Trump Megachurch Went Too Far With COVID-19 Air-Purification Claims, Company Now Admits

The Phoenix megachurch where Trump spoke on Tuesday and an Arizona company associated with the church have backed off claims that its air-purification system makes the church "safe" from COVID-19.

Luke Barnett and Brendon Zastrow of Dream City Church had touted the system by Clean Air EXP in a video posted Sunday on social media, saying that at the church's auditorium, which seats 3,000, "99 percent of COVID is gone... So you can know when you come down here, you'll be safe and protected."

Following widespread public skepticism of this claim, Tim Bender, CEO of Clean Air EXP, told Phoenix New Times in a statement on June 22 that "confusion" had been caused by "claims made by one of our customers around our laboratory testing." But he declined to be interviewed for this article to discuss additional claims made on Clean Air EXP's website that added to the confusion.

Bender told NBC News that the system doesn't protect people against "coughs and sneezes," and he explained that product tests had been conducted with coronavirus surrogates, such as the virus that causes the common cold.

Those comments stand in stark contrast to the statements about the safety of visitors at Dream City Church made by Barnett, the church's senior pastor, and Zastrow, the chief operations officer.

"It was a technology developed by some members of our church," Zastrow, the church's chief operations officer, said in the video. "And it kills 99 percent of COVID within 10 minutes."

On Tuesday, the church posted a "clarification" on its website: "We made a post for our congregation to inform them we are doing everything we can to foster the cleanest, safest environment as we resume church services. We have heard Coronavirus and COVID used interchangeably. Our statement regarding the CleanAir EXP units used the word COVID when we should have said Coronavirus or COVID surrogates."

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An air-purification by Clean Air EXP / IONaer
Trump's rally was an apparent success, with most of the auditorium's seats filled with supporters. As observers of video from inside Dream City Church noted prolifically on social media, few people in the crowd wore face masks.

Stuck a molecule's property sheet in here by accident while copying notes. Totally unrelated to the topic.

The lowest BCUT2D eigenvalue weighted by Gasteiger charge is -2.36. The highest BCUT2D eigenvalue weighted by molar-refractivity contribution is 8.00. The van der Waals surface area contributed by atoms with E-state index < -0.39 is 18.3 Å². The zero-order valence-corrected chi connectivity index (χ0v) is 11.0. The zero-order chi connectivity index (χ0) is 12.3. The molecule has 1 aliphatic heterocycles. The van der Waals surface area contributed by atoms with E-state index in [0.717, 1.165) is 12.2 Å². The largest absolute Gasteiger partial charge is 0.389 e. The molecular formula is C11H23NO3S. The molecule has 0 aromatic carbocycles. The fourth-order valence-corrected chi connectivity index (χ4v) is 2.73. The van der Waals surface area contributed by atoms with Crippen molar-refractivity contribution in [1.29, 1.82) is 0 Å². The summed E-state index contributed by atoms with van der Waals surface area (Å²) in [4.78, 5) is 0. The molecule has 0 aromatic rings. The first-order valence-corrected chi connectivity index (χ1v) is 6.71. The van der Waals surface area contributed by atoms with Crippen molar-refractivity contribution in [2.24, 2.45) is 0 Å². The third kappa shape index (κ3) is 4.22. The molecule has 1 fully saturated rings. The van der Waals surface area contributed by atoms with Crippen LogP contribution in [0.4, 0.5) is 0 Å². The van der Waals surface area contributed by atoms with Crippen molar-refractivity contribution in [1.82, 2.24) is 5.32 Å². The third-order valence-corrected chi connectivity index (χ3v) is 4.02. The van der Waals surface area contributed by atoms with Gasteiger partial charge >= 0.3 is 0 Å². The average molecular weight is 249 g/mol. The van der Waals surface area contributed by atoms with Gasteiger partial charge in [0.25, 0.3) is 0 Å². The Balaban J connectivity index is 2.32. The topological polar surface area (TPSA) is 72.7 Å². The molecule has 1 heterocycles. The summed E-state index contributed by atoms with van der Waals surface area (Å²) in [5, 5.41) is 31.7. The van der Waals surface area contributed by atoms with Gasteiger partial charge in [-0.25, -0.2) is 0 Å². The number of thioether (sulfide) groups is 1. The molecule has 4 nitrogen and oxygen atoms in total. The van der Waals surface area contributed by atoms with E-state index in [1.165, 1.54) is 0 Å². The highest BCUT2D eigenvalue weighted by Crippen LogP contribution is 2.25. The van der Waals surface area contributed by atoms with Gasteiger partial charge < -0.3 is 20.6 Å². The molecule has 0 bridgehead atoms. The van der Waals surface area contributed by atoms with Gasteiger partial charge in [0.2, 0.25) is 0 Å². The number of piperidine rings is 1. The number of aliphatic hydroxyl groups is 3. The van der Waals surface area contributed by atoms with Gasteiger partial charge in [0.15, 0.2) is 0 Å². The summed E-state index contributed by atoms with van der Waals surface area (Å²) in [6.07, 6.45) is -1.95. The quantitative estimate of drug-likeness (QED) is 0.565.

According to Bender and other experts in the field, the air-purifying system isn't effective when people are close to each other.

Clean Air EXP sells a system called the IONaer 7000, which works primarily through ionization of the air. Ionizing, a technology that's been around for decades, uses electricity to change the electric charge of air molecules, turning them into little magnets that clump together and settle to a surface where they can't be breathed. As Clean Air EXP's website says, the company installs its circular air-purifiers in homes and commercial buildings. Electronic monitors check for particulates and turn on the ionizer when needed.

Bender's LinkedIn page shows he got his start in direct-mail services before switching to the air-purification industry in 2005, when he founded a company called Aerisa. However, a 2008 online article states that a company called IONz International was "rebranding" as Aerisa, and Bender is quoted as the CEO of Aerisa.

Court records show that Bender filed for Chapter 7 bankruptcy in 2009, listing Aerisa as a creditor. That company continues today, owned by PerformanceEdge Partners in Scottsdale. The LinkedIn site shows Bender listed as the "self-employed" CEO of Clean Air EXP since 2015. But Clean Air EXP represents IONaer International, a company where Bender works as Chief Strategy Officer and is described in a 2017 press release as "one of the pioneers who brought ionization technology to the United States from Europe in the early 2000’s."